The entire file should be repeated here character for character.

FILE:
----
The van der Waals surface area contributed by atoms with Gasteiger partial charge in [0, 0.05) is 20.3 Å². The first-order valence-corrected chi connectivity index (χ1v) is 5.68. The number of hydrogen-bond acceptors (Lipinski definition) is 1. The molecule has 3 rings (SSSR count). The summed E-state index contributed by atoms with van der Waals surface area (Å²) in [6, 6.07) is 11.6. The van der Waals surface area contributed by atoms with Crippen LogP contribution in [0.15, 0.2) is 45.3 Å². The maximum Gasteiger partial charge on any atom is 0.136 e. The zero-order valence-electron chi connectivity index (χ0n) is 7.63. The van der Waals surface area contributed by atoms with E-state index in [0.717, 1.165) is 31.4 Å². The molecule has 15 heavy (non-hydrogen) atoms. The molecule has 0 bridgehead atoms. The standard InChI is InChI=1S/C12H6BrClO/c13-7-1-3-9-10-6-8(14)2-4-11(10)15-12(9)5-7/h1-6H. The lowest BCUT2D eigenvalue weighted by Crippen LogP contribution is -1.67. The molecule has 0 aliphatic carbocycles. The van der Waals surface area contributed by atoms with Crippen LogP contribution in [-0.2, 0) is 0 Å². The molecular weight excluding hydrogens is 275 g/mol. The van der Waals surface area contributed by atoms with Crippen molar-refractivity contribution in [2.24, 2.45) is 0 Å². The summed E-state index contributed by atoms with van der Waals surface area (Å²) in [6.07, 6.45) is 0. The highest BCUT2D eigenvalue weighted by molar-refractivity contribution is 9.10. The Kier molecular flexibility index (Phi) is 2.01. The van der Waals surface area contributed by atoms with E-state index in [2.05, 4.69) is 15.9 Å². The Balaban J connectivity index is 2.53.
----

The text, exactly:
The van der Waals surface area contributed by atoms with Gasteiger partial charge in [0, 0.05) is 20.3 Å². The first-order valence-corrected chi connectivity index (χ1v) is 5.68. The number of hydrogen-bond acceptors (Lipinski definition) is 1. The molecule has 3 rings (SSSR count). The summed E-state index contributed by atoms with van der Waals surface area (Å²) in [6, 6.07) is 11.6. The van der Waals surface area contributed by atoms with Crippen LogP contribution in [0.15, 0.2) is 45.3 Å². The maximum Gasteiger partial charge on any atom is 0.136 e. The zero-order valence-electron chi connectivity index (χ0n) is 7.63. The van der Waals surface area contributed by atoms with E-state index in [0.717, 1.165) is 31.4 Å². The molecule has 15 heavy (non-hydrogen) atoms. The molecule has 0 bridgehead atoms. The standard InChI is InChI=1S/C12H6BrClO/c13-7-1-3-9-10-6-8(14)2-4-11(10)15-12(9)5-7/h1-6H. The lowest BCUT2D eigenvalue weighted by Crippen LogP contribution is -1.67. The molecule has 0 aliphatic carbocycles. The van der Waals surface area contributed by atoms with Crippen LogP contribution in [-0.2, 0) is 0 Å². The molecular weight excluding hydrogens is 275 g/mol. The van der Waals surface area contributed by atoms with Crippen molar-refractivity contribution in [2.24, 2.45) is 0 Å². The summed E-state index contributed by atoms with van der Waals surface area (Å²) in [6.07, 6.45) is 0. The highest BCUT2D eigenvalue weighted by molar-refractivity contribution is 9.10. The Kier molecular flexibility index (Phi) is 2.01. The van der Waals surface area contributed by atoms with E-state index in [2.05, 4.69) is 15.9 Å². The Balaban J connectivity index is 2.53.